The Batten Disease Diagnostic and Clinical Research Center has recently been established at the UR Medical Center to help children and their families affected by Batten Disease.
“Batten Disease is a rare disorder,” Associate Professor and Chief of the Division of Child Neurology Jonathan Mink said. “Most child neurologists may see only one patient [with this disease] in their career. Having a diagnostic and clinical research center where there are physicians with substantial experience seeing patients with Batten disease will provide several advantages.”
Batten Disease is a group of genetically inherited disorders called neuronal ceroid lipofuscinoses.
The Juvenile Batten Disease, which is the primary focus of the center, is a very uncommon disease affecting 1 in 20,000 children in the United States.
This disease generally develops in children between five and eight years of age.
It gradually leads to loss of vision, physical symptoms, behavioral problems, eventual cognitive decline and, finally, neurological problems such as seizures and loss of motor functioning.
The patient may then become confined to a wheelchair by their early teens and will ultimately die in his or her late teens or early-20s.
“The cause of the disease is very heterogeneous,” Biochemist and Batten Disease researcher David Pearce said. “Depending on a lot of other variables, [the progression of the disease] happens at various degrees in patients. Unfortunately, though, the outcome of the disease is the same – the children end up in wheelchairs at some point, and the disease eventually leads to their death.”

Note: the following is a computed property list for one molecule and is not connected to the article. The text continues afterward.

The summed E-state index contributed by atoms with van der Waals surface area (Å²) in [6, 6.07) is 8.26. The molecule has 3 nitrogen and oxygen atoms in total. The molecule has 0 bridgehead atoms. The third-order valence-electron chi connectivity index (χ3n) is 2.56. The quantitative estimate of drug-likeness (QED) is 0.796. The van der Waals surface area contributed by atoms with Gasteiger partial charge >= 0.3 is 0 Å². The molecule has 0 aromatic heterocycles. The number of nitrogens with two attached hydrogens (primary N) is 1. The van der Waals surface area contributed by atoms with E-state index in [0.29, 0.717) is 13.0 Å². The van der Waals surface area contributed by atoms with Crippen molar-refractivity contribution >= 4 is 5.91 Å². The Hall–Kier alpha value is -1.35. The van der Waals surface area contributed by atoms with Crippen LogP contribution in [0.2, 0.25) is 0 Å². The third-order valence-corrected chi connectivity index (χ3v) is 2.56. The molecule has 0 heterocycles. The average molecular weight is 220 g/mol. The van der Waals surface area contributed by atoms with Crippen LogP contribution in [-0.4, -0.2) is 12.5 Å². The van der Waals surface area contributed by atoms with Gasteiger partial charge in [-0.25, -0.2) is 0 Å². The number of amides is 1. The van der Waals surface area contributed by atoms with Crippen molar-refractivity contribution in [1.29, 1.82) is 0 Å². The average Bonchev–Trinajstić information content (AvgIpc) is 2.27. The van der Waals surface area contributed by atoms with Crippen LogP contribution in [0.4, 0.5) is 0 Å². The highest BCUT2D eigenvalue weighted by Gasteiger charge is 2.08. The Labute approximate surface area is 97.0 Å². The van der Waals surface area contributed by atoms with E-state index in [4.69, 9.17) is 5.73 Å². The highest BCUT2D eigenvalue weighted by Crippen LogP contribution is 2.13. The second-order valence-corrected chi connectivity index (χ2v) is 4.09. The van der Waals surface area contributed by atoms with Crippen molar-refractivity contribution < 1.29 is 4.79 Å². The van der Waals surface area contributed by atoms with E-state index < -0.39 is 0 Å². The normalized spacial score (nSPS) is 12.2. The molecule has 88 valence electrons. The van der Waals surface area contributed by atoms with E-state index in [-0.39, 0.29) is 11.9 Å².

Pearce is one of the members responsible for organizing the team that formed the center.
In addition to Mink and Pearce, the center comprises six other members, including two neurologists, a neuropsychologist, a pathologist and a pediatric nurse practitioner.
The center has developed a new rating scale called the Unified Batten Disease Rating Scale for evaluating the treatment methods.
The scale is administered by a physician or nurse clinician, and information about the race, sex, demographic area, ethnic background, medical history, types of seizures, behavioral abnormalities and motor function is obtained from the patient.
Each of these factors is rated, generally on a four-point scale, and the measures are totaled to provide an overall estimate of the severity of the disease.
“The scale will be used in future clinical trials to provide an objective, reliable and quantitative measure of the symptoms’ severity and change with intervention,” Mink said. “[The center] will enhance the education and counseling we can provide to families. It will confirm suspected diagnosies of Batten Disease.”
There is no direct education available to the medical students through the center.
The families of the affected patients receive much information about the disease and its effects.
“There is no class or course that we teach [that is] related just to Batten Disease,” Pearce said. “But the main idea of the center is to educate the families about Batten Disease, about the effects of the disease and about what to expect as the disease progresses.”
The center is funded by the Batten Disease Support and Research Association and a pending grant from the National Institutes of Health.
Sridharan can be reached at firstname.lastname@example.org.